Big Dawg Productions is selling out the first show of their 2016 season: Neil Simon’s perennial favorite, “The Odd Couple,” directed by Katherine Vernon. The show premiered in 1965 and garnered Simon his first Tony Award. It has been entertaining people ever since with a highly successful film version staring Walter Matthau and Jack Lemmon and a spinoff TV show on CBS. (A little bit of trivia for WIlmingotnians: Former resident actor Pat Hingle replaced Walter Matthau as Oscar Madison in the original Broadway run of “The Odd Couple.”)
The show opens with the weekly poker game and Oscar Madison’s (Woody Stefl) apartment. Speed (Jamey Stone) chomps his cigar and tries to move the game forward, while Murray (Jon Wallin) shuffles and reshuffles the deck. Vinnie (Joel Zucker) can’t stop mentioning he is leaving for vacation in the morning and Roy (Charles Calhoun) tries to keep the peace while noting no one has seen or heard from the sixth member of their game: Felix Unger (Fracaswell Hyman). Stefl’s Madison is unconcerned about his slovenly life: It is to be expected in a recently divorced man. He’s a sports writer, after all, not a surgeon. If you want a sandwich not covered in mold, then go down to the deli and grab one.
Frankly, Madison is my kind of host. Stefl’s rendition isn’t trying to recreate Walter Matthau (because who could?) but craft a well-meaning, very guy’s guy—a kind of friend who might surf, and definitely gambles and drinks beer. After much concern and fan-fare, Felix appears. He previously sent his soon-to-be-ex-wife a telegram to announce his imminent demise. Madison, a soft touch at heart, asks Felix to move in with him. Hyman has gone in a completely different direction than Jack Lemmon or Art Carney with Felix, the most famous obsessive compulsive in American theatre. Hyman’s Felix isn’t wound tight or set in his ways so much as a self-sabotaging control freak. For all the Valium that runs in Stefl’s veins, Hyman retaliates with high-pitch whining, expressive eye rolls and an assortment of physical comedy that all aims at getting his way without giving way. His surprise when Madison finally breaks is really shocking: To him it was almost a game.
Of course, for all of Felix’s desire for routine and control, Madison would much rather dine with and enjoy the company of someone of the female persuasion. Enter “the birds”: Gwendolyn (Amanda Young) and Cecily (Jamie Harwood) Pigeon. Though they flutter about and are clearly having far too much fun, their connection with Felix is quite touching—much more so than their flirtation with Madison. But it is baffling for the poker game. How did any of this happen? Both Harwood and Young are quite beautiful, and they remarkably favor each other enough to make the sibling conceit believable. They do manage to hold their own in a pretty male heavy show; they handle the attention with aplomb and the manipulative skills of born flirts.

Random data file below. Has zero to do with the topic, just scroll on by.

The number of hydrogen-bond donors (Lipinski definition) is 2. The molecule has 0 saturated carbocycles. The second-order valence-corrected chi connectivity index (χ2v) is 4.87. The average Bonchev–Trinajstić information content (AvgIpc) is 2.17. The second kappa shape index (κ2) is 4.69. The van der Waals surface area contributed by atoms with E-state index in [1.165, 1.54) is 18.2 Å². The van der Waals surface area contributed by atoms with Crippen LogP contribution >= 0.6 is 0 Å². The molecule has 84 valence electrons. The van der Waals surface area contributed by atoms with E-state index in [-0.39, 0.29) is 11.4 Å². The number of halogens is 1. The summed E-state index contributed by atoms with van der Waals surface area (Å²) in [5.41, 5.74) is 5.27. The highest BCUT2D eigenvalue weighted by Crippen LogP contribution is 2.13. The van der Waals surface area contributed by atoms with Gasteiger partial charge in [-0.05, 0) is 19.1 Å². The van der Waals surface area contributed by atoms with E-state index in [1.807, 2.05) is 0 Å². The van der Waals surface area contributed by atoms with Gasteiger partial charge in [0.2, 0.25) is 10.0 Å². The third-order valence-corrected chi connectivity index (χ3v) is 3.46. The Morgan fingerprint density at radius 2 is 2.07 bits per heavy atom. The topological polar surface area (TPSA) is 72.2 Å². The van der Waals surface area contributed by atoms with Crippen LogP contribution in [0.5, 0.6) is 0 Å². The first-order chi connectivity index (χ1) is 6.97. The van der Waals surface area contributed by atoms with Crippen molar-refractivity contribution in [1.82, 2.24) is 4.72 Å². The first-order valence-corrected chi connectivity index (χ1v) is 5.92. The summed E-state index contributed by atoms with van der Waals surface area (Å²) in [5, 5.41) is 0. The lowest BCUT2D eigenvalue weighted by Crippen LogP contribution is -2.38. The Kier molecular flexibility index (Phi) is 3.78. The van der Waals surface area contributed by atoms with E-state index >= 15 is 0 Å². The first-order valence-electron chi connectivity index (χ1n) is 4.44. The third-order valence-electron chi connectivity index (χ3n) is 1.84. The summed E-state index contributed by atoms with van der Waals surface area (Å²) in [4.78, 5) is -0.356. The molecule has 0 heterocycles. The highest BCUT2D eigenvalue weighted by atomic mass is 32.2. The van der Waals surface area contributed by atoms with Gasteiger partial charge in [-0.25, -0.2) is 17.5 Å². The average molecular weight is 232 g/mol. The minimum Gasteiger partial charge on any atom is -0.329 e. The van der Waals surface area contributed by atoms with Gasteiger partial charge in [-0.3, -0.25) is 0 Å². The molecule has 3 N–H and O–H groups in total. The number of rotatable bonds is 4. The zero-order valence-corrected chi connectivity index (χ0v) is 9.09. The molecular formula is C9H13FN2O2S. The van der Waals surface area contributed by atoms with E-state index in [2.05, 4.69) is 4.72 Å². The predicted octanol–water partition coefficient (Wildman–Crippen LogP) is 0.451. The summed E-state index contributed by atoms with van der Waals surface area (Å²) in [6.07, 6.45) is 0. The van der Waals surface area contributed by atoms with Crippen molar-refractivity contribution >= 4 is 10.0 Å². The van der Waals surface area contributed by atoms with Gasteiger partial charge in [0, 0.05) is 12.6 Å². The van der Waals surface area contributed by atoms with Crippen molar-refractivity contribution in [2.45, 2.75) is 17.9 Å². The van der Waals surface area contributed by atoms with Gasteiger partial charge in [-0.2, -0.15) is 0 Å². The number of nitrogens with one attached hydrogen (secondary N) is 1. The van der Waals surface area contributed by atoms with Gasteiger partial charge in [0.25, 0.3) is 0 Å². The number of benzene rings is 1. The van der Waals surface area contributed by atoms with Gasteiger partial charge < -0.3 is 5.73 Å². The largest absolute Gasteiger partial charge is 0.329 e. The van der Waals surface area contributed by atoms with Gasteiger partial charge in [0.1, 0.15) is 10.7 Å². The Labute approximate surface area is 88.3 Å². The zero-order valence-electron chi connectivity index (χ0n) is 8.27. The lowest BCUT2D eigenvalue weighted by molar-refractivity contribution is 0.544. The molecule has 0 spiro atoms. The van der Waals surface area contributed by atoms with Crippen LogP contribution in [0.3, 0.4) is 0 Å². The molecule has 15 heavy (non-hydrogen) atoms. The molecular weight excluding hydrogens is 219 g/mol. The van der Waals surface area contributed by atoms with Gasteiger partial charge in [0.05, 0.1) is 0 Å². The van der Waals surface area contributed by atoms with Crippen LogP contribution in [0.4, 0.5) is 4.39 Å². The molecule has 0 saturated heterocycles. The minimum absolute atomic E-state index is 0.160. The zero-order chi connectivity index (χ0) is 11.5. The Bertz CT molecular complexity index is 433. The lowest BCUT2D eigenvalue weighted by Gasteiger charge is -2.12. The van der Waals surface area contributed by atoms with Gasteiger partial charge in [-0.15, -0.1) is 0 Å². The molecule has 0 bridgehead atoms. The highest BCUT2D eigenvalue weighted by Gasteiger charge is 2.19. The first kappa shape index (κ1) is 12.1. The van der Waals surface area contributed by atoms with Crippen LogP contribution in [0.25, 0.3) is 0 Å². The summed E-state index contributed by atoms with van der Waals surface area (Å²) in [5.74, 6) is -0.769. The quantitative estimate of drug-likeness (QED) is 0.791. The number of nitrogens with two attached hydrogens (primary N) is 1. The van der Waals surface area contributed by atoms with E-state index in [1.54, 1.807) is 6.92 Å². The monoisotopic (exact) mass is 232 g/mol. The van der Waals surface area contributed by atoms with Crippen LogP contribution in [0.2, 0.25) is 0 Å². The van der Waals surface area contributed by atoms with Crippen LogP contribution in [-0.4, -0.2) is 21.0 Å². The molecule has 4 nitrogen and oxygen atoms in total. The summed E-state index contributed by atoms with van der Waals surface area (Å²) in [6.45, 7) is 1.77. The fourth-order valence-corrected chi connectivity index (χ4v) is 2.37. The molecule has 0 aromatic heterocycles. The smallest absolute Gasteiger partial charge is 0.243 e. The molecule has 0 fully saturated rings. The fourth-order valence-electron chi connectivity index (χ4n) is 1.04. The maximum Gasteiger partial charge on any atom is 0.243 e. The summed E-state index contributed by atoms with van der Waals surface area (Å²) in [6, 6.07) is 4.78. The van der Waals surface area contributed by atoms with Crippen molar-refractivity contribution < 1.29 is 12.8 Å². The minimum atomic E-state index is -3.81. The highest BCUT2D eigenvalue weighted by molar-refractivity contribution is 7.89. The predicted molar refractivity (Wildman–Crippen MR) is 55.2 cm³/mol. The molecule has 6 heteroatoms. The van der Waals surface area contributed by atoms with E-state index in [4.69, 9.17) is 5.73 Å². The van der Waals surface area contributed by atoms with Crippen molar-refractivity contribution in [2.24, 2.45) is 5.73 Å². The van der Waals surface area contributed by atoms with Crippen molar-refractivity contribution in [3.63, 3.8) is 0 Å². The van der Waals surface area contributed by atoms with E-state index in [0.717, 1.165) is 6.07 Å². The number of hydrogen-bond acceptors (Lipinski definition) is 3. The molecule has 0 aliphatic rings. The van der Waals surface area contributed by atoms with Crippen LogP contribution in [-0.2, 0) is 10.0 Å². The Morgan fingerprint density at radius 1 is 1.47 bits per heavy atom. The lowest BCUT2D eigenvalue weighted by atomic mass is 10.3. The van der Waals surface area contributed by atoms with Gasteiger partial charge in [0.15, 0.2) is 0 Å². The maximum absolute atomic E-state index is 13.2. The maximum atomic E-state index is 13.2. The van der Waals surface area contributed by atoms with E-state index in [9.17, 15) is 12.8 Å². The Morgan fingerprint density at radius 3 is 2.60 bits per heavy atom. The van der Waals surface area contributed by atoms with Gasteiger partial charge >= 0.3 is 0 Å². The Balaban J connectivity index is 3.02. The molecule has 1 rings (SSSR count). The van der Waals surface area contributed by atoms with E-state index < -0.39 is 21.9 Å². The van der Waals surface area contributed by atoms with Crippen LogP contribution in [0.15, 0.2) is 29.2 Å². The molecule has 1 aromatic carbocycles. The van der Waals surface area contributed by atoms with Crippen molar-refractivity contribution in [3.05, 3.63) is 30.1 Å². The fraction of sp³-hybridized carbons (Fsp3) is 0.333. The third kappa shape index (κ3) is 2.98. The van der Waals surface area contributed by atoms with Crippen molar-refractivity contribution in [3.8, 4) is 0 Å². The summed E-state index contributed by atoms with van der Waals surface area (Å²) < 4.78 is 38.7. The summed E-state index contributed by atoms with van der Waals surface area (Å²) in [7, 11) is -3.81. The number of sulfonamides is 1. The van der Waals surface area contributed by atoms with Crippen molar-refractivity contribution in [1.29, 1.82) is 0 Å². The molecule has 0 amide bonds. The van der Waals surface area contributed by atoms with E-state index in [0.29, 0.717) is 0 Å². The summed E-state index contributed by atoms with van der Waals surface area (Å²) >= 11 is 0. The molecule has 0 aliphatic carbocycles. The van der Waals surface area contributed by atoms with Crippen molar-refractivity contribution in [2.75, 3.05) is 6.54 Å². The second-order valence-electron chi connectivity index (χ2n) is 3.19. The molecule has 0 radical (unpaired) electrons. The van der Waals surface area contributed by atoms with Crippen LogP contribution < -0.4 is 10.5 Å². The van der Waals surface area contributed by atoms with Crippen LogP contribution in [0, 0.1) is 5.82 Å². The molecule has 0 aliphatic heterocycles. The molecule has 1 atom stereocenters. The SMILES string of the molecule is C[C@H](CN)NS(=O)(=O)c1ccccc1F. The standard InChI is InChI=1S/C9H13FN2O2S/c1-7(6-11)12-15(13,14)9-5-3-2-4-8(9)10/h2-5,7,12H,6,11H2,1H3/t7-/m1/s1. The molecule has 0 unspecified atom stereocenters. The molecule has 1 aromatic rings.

For all the focus on Oscar and Felix, the poker buddies are wonderfully entertaining. I would go back to see the show again just to watch their banter and responses to the crises Felix produces for them moment to moment. Wallin’s Murray as the much harried cop gets in my second favorite line of the show when he advises Madison to take Felix’s belt and shoe laces away from him. In Vinnie we have a nervous but well-meaning and sweet-hearted man who doesn’t quite fit in with the world. In Calhoun’s Roy a funny but dependable accountant meets his match with Stone’s frustrated Speed: Why can’t anyone concentrate on the game? I am inclined to agree, why can’t we just get on with it? But, no, human peculiarities are not to be rushed. These guys have fun together and it makes the audience have fun.
Dallas LaFon designed and built a really lovely set with stairs to the apartment door, working windows for Felix to threaten to jump, from green faux painted walls to a parquet floor in the hallway. It gives a nice nod to Riverside Drive apartments of the 1960s in New York. Shawn Sproatt’s costuming, especially of Madison in a hole-y sock and stained shirt, really drives home the details.
Neil Simon remains one of the most performed playwrights in America. What is it about his work, and “The Odd Couple,” in particular, that speaks to so many people? Felix and Oscar can easily turn into caricatures rather than characters on a journey together. But there is something relatable about creating bonds with those we care for deeply who still manage to irritate us incredibly. We each have elements of Felix and elements of Oscar. Stefl and Hyman do a wonderful job of showing us the two men in crises reaching out in a bizarre cry for help. That cry for help is so tough; what’s even harder is accepting the help when it is offered.
Simon captures a painful, frightening, insanely funny dynamic of human relationships beautifully. Perhaps we continue to come back to “The Odd Couple” for that reason: We can identify so much with the characters, yet we get to laugh at our own foibles.
Simon is a dependably funny writer. Big Dawg’s show is a fun and wonderful evening out, guaranteed to meet expectation with big belly laughs.